Iraqi pro-government fighters from Popular Mobilization Units have registered more territorial gains against Daesh terrorists west of Mosul as they continue their joint operations with army soldiers to flush the extremists out of the country’s second largest city.
The media bureau of the volunteer forces, commonly known by the Arabic world Hashd al-Sha’abi, announced in a statement on Tuesday that the fighters had regained control over at least 17 villages, including Hassanan, Umm Kharab, Abu Rasin, Umm al-Zobaa', and Tal Mas’ada, near the mainly Shia-populated town of al-Ba'aj.
The statement added that Hashd al-Sha’abi fighters had earlier managed to rescue 200 families and 10,000 sheep from combat zones south of Ba'ja.
The pro-government forces evacuated all the families in addition to their livestock to safe areas.
Meanwhile, Shaker al-Rishawi, a senior commander of the tribal mobilization forces in the troubled western province of Anbar, told al-Sumaria television network on Tuesday that Daesh Takfiris had blown up two pivotal bridges on the international highway in the province.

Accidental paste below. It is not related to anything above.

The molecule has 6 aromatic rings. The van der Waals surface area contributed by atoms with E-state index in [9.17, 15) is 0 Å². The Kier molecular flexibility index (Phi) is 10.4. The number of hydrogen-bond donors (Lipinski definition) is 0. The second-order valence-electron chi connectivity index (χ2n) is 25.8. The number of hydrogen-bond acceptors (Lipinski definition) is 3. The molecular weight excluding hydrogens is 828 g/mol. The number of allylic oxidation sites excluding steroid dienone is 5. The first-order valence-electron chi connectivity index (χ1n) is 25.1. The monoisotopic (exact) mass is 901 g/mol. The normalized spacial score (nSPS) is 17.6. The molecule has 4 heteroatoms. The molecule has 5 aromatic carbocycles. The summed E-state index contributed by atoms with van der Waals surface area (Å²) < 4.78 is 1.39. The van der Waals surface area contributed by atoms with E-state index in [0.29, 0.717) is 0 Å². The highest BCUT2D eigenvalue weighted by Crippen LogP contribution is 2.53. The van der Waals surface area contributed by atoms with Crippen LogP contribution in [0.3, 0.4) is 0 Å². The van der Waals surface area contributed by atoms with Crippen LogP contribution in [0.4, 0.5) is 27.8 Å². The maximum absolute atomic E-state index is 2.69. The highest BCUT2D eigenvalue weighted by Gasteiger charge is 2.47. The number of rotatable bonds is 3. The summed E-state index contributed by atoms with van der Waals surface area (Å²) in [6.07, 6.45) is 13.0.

Iraqi army soldiers and volunteer fighters from the Popular Mobilization Units have made sweeping gains against the Takfiri elements since launching the Mosul operation on October 17, 2016.
The Iraqi forces took control of eastern Mosul in January after 100 days of fighting, and launched the battle in the west on February 19.
Jens Laerka, the spokesperson of the Office for the Coordination of Humanitarian Affairs, said on May 30 that nearly 600,000 civilians have been displaced amid the operation by Iraq's military and volunteer fighters to drive Daesh terrorists out of western Mosul.
He added that there are still major humanitarian concerns regarding the protection of 180,000 people, who are still besieged inside Mosul’s Old City and other districts north of the city.